Very industrious, good morals … however.
by Lisa Y. Henderson
A Valuable Negro Man for Sale.
ON the 4th day of June next, in the Town of Fayetteville, at public Auction, I shall offer for sale, a negro man of middle age, very industrious and of good morals, a painter by Trade. He is known by the name of WILEY P. LASSITER, a free man of color; he has been free all his life till recently, when he made himself a Slave to me, by Indenture, for the consideration of my endorsing a considerable amount of debt for him, and having it to pay. I have allowed him free privileges, as he formerly had, for more than two years, that he might redeem himself, but finding this course unavailing, I shall necessarily resort to the above. Terms will be made known on day of sale. EMSLEY LASSITER. May 5, 1858.
Fayetteville Weekly Observer, 17 May 1858.
Wiley P(hillips) Lassiter was the son of Miles Lassiter, an African American Quaker from Randolph County, NC. Miles died in 1850. Wiley was a painter and cabinetmaker. He had provided a number of coffins and carriages to Michael Bingham but had not been paid. He sued him in Superior Court. He won 7 judgements but before the decision provisions could be ruled Bingham died and the judge vacated the decision. Wiley had mortgaged everything to pay for legal counsel. He lost everything subsequently. Having gone to Fayetteville presumably to work he wrote home asking for assistance but the letter does not mention the indenture or impending sale. He and his family (wife Elizabeth and children) can be found as free people of color in the 1860 census. Elizabeth “Betsy” (née Ridge) returned with the children to Randolph County by the 1870 census. Among his descendants were High Point lawyer T F Sanders and Washington D C architect Harold Sanders. See: Miles Lassiter (ca 1777-1850)… My research journey to home (Backintyme Publishing, 2011).
Thank you providing the back story to this post, Margo! There was an outlying FPC Lassiter family in Edgecombe/Wilson County that I’ve long suspected was related to either the Randolph or Gates County Lassiters. Would you happen to know? Thanks again, and Merry Christmas!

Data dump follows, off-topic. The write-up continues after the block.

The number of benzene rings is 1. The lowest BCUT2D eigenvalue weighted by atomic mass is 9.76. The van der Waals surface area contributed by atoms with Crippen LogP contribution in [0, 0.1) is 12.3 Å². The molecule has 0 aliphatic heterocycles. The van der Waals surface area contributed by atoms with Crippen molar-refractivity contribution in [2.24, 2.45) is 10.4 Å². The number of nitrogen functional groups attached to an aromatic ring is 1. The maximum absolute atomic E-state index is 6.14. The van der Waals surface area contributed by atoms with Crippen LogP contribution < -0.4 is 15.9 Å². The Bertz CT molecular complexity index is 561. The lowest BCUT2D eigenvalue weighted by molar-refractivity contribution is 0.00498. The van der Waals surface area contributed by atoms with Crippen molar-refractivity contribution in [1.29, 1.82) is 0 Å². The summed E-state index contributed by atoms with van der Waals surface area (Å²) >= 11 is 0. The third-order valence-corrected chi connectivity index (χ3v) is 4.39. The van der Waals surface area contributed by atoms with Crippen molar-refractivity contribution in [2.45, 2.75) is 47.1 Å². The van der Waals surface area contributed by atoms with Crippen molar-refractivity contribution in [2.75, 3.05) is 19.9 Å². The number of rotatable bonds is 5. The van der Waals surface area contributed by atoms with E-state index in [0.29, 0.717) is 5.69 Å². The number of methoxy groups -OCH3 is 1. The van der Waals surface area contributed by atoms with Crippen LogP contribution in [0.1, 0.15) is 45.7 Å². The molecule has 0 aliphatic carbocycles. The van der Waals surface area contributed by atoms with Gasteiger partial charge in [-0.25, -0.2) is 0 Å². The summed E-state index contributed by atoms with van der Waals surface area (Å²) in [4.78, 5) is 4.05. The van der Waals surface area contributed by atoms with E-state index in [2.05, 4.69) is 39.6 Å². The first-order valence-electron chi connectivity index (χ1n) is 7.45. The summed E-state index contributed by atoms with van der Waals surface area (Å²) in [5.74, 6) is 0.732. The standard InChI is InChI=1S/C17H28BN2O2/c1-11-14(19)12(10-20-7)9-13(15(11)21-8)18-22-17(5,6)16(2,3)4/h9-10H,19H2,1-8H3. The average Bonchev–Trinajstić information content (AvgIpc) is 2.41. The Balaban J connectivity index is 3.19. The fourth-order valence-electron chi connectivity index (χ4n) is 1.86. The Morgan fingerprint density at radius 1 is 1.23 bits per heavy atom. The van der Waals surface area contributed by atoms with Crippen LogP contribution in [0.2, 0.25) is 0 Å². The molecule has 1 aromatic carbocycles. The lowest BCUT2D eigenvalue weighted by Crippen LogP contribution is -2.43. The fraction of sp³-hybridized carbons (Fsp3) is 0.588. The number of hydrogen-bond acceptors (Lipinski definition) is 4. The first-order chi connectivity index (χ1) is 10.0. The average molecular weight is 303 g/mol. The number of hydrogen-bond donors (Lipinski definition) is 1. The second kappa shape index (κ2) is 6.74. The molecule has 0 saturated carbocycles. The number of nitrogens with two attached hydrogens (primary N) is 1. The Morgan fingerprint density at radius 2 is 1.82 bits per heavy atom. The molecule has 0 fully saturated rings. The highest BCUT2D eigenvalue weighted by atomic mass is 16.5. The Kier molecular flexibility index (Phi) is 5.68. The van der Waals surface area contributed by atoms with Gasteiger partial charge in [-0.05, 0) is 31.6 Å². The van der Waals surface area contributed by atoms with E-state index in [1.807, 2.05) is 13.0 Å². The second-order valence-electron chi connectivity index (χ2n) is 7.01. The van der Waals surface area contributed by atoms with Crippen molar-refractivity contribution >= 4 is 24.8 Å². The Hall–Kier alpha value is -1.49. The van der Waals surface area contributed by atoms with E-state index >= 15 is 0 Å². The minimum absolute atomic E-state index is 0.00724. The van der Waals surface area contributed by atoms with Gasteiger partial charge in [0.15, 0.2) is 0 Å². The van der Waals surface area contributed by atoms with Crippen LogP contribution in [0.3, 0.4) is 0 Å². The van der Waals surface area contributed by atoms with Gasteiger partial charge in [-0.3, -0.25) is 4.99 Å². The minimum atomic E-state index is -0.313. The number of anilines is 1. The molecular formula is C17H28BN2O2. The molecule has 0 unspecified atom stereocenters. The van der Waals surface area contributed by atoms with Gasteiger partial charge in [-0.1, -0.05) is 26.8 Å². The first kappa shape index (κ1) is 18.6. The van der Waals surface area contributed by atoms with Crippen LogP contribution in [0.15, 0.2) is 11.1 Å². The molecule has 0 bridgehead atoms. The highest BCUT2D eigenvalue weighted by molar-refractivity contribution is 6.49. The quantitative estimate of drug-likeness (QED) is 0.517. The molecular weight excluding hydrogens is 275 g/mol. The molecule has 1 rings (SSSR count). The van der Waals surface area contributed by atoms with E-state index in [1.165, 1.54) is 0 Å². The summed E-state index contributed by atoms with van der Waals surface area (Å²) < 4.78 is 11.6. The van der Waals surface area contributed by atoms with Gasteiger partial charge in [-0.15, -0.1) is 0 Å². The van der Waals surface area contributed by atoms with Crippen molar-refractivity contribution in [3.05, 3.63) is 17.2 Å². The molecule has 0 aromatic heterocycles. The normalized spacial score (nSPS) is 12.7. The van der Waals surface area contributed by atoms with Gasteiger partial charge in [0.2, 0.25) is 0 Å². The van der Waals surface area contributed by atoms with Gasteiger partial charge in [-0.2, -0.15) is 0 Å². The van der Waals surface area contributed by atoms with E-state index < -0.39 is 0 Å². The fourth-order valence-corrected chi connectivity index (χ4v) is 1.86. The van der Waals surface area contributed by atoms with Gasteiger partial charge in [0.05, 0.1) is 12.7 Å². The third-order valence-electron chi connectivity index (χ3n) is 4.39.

I don’t know but have suspected the same I haven’t done any research on them to speak of so I just don’t have good info. I did notice and someone by the name of Wiley living in Fayetteville also in 1860 but he was about 25 years older. According to what I have found he came from Eastern North Carolina. I think it was Wilson. He was also a painter I think. Wiley is a popular name but I thought the coincidence curious. Merry Christmas!
The following letter was written by Wiley to his brother Colier/Calier back in Randolph County in August 1858. He was clearly still in debt but apparently not sold as a slave. As I said he was counted as free in the 1860 census. I have no other info on him after that date.
August the 10th 1858
Mr Calier Calier Lassiter
dear Brother I rite a fu lines to you to inform you how
times are with us I can inform you that too of my fam-
ily ar at this time doun sick. Bettey is vary lo can not sit
up any nor waulk on stepe intirly helpelis. too doctters
ar atending to them. Bettey was taken vary sudin afu
days a go she is gitting better we think this is vary
much aginst me stopes me from wark and putting me in
debt for doctters feas. I have a hard time hear sis Jane is
hear staing with us which is a grate helpe. I cold git no
person to helpe us as she dos for les then five dolars a
weak sh stas for 75 cents as son as tha git wel a nuf I
want to cary my family out in the cuntry sum fu miles if
tha cant be any location found for them in randolph tha
all want to go back tar when we leaf town or I should
has moved out in the country last winter.
I am a bige to work hear until I git all paid that I owe
hear and you ar lik to sufer on the a count. Johnsey
Cranford inform me that his propaty was blege to be
sold on my a count unles I cold rase sum muney for
him by the firs of next month pleas Calier to se Jonsey
Cranford or git John may to se him as son as you git
this letter and tel him to tri and mak sum a rang ment
with his dets to give a littl more time I have to jobs of
work to do as son as I can git the m don I whal send him
sum muney under the presant condision I am in I se that
I cant rase aney muney fur him as son as I have inten-
ded in my condision tha dont wants advance muney un-
til the wurk is done unles I had sum way to make them
secure I am going to let sum of my debts stand hear and
pay Johnsey and you the first muney that I rase ex
septng that I spend for sum thing to eat pleas to se him
run home he thinks I am not triing to do aney thing fur
him under the presant surcumstances I am confind at
home earning nothing until my famley git better of I
must make sum other arrangment from the way I am
lifing one of my famley cant do aney thing hear to
helpe me I wil rit to you again in a short time.
W. P. Lasseter
From: Williams (2011). Miles Lassiter (ca 1777-1850) An Early African American Quaker from Lassiter Mill, Randolph County, North Carolina: My Research Journey to Home.(Backintyme Publishing)